The composer next narrates (Chapter 2) the difficult renaissance of German culture. He credits Winckelmann, Lessing, Goethe, and Schiller with having reconnected German art to the Ancient Greek ideal of beauty even while affirming the originality of its own genius. Here the composer takes up the trope, so dear to the early Romantics, of the Germans as the Greeks of the modern age. Unfortunately, this cultural renewal has totally bypassed the German princes, according to Wagner: whereas the Viennese court remained under Spanish and Roman cultural influence, that of Berlin fell under the yoke of French civilisation. The composer then describes the emergence of a youth resistance movement symbolised by the archetypal “German youth” (deutscher Jüngling) in “Old German” costume. Often mistaken for a Jacobin, in reality this youth wanted not to get involved in politics but only to free the people from arbitrary, constraining rules and to re-establish individual and social morality—an allusion, no doubt, to the Burschenschaften, the student societies that, in the years following the Congress of Vienna, demanded both freedom of expression and German unification. Wagner nevertheless sees one bright spot in recent history: the rise of a Prussian army (Volksheer) capable of binding together the German people, and, with the battle of Sadowa, rescuing “the last scrap of the German spirit, otherwise totally exterminated” (note that Wagner would later adopt a much more critical, indeed openly hostile attitude towards Prussian militarism).
Chapter 3 revisits what Wagner sees as the disastrous consequences of the Napoleonic occupation, which supplanted Goethe and Schiller with Rossini and Spontini in the German theatrical landscape. Despite the happy exception of Weber’s Freischütz (whose triumphal premiere in Berlin in 1821 was indeed greeted by a part of the press as a victory for German nationalism over the international culture of the court, represented by Spontini), German theatre continued to feed off of French influences and ended up surpassing the Parisian theatre in flightiness and superficiality.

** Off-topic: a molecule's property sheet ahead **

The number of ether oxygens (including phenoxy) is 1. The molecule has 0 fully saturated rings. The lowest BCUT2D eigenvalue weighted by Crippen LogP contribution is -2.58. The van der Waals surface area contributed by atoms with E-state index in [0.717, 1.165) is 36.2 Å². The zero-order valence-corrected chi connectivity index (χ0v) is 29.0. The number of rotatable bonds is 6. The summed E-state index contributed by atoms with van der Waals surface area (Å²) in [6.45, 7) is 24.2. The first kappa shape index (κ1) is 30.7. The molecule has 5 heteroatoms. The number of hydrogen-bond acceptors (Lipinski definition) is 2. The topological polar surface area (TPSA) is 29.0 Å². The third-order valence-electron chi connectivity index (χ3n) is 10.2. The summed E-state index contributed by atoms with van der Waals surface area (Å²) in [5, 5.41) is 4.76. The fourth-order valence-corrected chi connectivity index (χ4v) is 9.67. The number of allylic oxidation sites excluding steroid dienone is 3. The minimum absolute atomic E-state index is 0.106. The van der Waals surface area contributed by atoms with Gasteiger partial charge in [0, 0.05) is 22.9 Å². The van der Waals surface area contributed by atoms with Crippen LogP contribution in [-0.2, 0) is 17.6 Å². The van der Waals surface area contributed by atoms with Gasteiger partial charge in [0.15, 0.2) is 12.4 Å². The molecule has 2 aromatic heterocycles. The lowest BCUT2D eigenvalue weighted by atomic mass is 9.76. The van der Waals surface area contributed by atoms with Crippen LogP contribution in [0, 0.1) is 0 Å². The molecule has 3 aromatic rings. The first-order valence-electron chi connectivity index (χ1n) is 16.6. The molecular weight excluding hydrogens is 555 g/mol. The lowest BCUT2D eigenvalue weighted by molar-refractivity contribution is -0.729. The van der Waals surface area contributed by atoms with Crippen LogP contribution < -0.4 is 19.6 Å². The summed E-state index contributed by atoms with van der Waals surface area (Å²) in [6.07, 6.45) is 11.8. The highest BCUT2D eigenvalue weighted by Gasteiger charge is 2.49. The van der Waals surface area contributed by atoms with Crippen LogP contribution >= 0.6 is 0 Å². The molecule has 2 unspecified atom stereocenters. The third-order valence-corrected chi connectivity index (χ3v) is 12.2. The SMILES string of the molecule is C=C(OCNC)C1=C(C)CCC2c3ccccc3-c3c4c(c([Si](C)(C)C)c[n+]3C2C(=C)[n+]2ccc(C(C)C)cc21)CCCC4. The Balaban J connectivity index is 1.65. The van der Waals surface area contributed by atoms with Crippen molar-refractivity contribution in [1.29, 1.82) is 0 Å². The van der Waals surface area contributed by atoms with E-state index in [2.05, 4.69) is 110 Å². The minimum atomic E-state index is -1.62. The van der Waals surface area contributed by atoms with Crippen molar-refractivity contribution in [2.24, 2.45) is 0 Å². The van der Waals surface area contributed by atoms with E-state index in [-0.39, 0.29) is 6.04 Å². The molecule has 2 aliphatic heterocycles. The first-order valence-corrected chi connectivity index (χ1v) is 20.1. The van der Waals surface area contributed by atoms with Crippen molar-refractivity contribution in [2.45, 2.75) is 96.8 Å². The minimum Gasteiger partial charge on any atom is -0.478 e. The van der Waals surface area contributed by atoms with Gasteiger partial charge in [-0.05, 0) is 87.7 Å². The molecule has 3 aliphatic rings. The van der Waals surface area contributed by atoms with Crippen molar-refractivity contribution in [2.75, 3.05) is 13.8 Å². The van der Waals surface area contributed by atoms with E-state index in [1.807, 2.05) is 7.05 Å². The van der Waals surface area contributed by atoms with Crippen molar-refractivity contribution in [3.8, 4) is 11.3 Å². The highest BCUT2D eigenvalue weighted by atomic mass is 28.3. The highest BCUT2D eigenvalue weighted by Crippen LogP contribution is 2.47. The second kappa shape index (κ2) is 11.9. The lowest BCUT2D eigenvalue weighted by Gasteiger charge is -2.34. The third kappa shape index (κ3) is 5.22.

Wagner next draws a parallel (Chapter 4) between the creativity and inventiveness of the German people and the tradition of federalism, which the centralising tendencies favoured by the Austrian Habsburgs had not managed to contain indefinitely; this apology for federalism clearly reflects the influence of Constantin Frantz (Von der deutschen Föderation, 1851), who was very sceptical of any German national state dominated by Prussia. For Wagner, the upshot of federalism is the development of a rich civic life. Chapter 5 amounts to a critical ode to the Wittelsbach dynasty: Wagner compliments Ludwig I and his successor Maximilian II for having embraced the renaissance of German art and understood that it must sink its roots into the life of the people, but regrets that both overlooked the essential thing, i.e. dramatic art. It would therefore fall to their successor to promote German theatre.
Chapters 6 to 11 are essentially devoted to the theatre. Wagner insists on the need for a thorough reform of German theatres (Chapter 6), assuming that not only the other arts but also the moral life of the whole nation depend on dramatic art. In Chapter 7, he distinguishes between two complementary artistic principles: the art of the poet (the creator) and that of the mime (or actor). The latter, following an imitative instinct (Nachahmungstrieb), interacts dialectically with the poet, who works according to a recreative instinct (Nachbildungstrieb). The poet, starting from observation of life and its vagaries, creates an ideal model destined for the mime, who is tasked with bringing it to life. Chapter 8 analyses at a more fundamental level the dialectical relation between the realist element, embodied by the mime, and the ideal, represented by the poet. True drama must involve the interaction of two, a union of the real and the ideal. Wagner then uses this theoretical basis to deepen his critique of French theatre, allegedly characterised by a realism disconnected from any ideal and leading logically to the triumph of empty virtuosity. French theatre contents itself with imitating the real—all the more facile, according to Wagner, since life itself has become a spectacle: French civilisation consists of nothing but theatre, in the pejorative sense of the word, and virtuosity, with no reference to the ideal (the quest for the ideal remains the special province of the German spirit). The influence of this French civilisation explains (Chapter 9) the decline of German theatre, unable to make good on the renaissance effected by Goethe and Schiller. This decadence is symbolised by the melodramas (Rührstücke) of August von Kotzebue, an author whose assassination by the nationalist student Ludwig Sand is greeted by Wagner as a salutary event; the composer takes the occasion to snipe in passing at two writers of Jewish origin, Ludwig Börne and Heinrich Heine, who had supposedly tried to ridicule Sand’s act.